No other pope has written about God and beauty more than the late Pope Benedict XVI. In one of his messages written while still Cardinal Ratzinger, “The Feeling of Things, the Contemplation of Beauty” he writes, “The encounter with the beautiful can become the wound of the arrow that strikes the heart and in this way opens our eyes.” We understand this. For who of us has not experienced beauty in the natural world so powerful that we are, for a moment, without speech? The sheer bulk and height of a jagged mountain pushed out from the earth, the seemingly endless expanse of deep blue sea filled with power, the shock of seeing a night sky blazing with stars if we find ourselves removed from the lights of human civilization, if we happen onto a field filled with flowers or if we, in a gray bleak winter world hear birdsong, we know somewhere deep inside that this beauty is a sign of something beyond us. We do not yearn to worship the mountain, nor the sea, nor the sky. But the impulse to praise almost erupts from us and that is the knowledge of God found in beauty. The natural world’s beauty gives us intimations of God’s glory; created beauty likewise attracts us, and that attraction too is from God.
St. John Henry Newman believed in the harmony of the divinely ordered universe which is made real by created beauty. Created things such as art or music or poetry or architecture participate in this divine order: they “do not address the reason, but the imagination and affections . . . and [this beauty] leads to admiration, enthusiasm, devotion, love.” Newman believed that the world of sense is, “from beginning to end, symbolic of the absent and unseen[world].” The soaring arches of a gothic cathedral filled with the music of Bach reverberating from the stone walls with light filtering through the stained glass windows lift us out of the temporal as surely as do the mountains and starry night skies.
Newman’s profound awareness of the invisible world, the spiritual reality behind the veil of the visible world, is formulated in what is known as the sacramental principle. This doctrine is explained in his sermon, “The Invisible World”:
“The earth that we see does not satisfy us; it is but a beginning; it is but a promise of something beyond it; even when it is gayest, with all its blossoms on, and shows most touchingly what lies hid in it, yet it is not enough. We know much more lies hid in it than we see. A world of Saints and Angels, a glorious world, the palace of God, the mountain of the Lord of Hosts, the heavenly Jerusalem, the throne of God and Christ, all these wonders, everlasting, all-precious, mysterious, and incomprehensible, lie hid in what we see. What we see is the outward shell of an eternal kingdom; and on that kingdom we fix the eyes of our faith.”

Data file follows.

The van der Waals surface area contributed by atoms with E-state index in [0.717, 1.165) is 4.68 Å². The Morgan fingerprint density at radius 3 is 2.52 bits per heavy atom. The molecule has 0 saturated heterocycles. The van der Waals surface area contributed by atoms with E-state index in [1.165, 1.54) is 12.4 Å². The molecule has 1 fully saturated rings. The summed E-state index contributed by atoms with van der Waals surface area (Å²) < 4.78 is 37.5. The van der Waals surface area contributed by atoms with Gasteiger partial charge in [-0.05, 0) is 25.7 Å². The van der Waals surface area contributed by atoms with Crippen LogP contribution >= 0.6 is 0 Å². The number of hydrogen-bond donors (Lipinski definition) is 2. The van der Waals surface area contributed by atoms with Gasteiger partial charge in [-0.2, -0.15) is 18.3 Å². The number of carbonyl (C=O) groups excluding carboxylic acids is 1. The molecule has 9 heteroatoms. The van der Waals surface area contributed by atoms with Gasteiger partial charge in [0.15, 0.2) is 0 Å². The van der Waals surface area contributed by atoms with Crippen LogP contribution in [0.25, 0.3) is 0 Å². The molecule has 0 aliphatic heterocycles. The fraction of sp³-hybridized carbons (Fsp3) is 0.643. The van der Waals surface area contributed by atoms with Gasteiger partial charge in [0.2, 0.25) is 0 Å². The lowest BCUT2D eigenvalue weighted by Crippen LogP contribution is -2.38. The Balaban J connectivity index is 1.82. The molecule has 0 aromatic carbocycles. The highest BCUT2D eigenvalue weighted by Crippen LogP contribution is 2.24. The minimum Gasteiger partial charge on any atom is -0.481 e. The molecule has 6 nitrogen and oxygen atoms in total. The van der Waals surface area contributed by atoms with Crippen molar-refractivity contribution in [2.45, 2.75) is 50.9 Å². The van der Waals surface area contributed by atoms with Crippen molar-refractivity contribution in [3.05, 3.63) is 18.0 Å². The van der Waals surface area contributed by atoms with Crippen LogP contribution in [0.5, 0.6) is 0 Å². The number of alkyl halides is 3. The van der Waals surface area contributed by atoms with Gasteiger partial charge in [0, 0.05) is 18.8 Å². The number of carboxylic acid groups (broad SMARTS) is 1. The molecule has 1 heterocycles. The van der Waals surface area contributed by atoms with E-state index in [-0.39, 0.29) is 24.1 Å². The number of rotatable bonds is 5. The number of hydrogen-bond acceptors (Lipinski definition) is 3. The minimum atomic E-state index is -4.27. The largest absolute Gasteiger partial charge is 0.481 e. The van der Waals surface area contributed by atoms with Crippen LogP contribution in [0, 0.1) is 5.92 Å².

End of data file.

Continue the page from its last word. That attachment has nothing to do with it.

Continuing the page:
But a person too can attract through the beauty of holiness: Pope Benedict wrote:
“Yet, the beauty of Christian life is even more effective than art and imagery in the communication of the Gospel message. In the end, love alone is worthy of faith, and proves credible. The lives of the saints and martyrs demonstrate a singular beauty which fascinates and attracts, because a Christian life lived in fullness speaks without words. We need men and women whose lives are eloquent, and who know how to proclaim the Gospel with clarity and courage, with transparency of action, and with the joyful passion of charity.”
The late Pope ends his powerful message with this paragraph,
“Is there anyone who does not know Dostoyevsky’s often quoted sentence: ‘The Beautiful will save us’? However, people usually forget that Dostoyevsky is referring here to the redeeming Beauty of Christ. We must learn to see Him. If we know Him, not only in words, but if we are struck by the arrow of his paradoxical beauty, then we will truly know him, and know him not only because we have heard others speak about him. Then we will have found the beauty of Truth, of the Truth that redeems. Nothing can bring us into close contact with the beauty of Christ himself other than the world of beauty created by faith and light that shines out from the faces of the saints, through whom his own light becomes visible.”
In Newman’s meditations we also find a number of references to the beauty of Christ, the beauty of his countenance which draws us towards the encounter and union with God.
The Via Pulchritudinis, or the “Way of Beauty,” is one path which leads to the Good and the True, to a deeper connection with God. Both St. John Henry Newman and Pope Benedict XVI understood this. The contemplation of Beauty is a powerful weapon against despair and sadness, and this Beauty of the Living God saves.
“The Feeling of Things, the Contemplation of Beauty” (Message of Cardinal Ratzinger to the Communion and Liberation Meeting at Remini, August 24-30, 2002)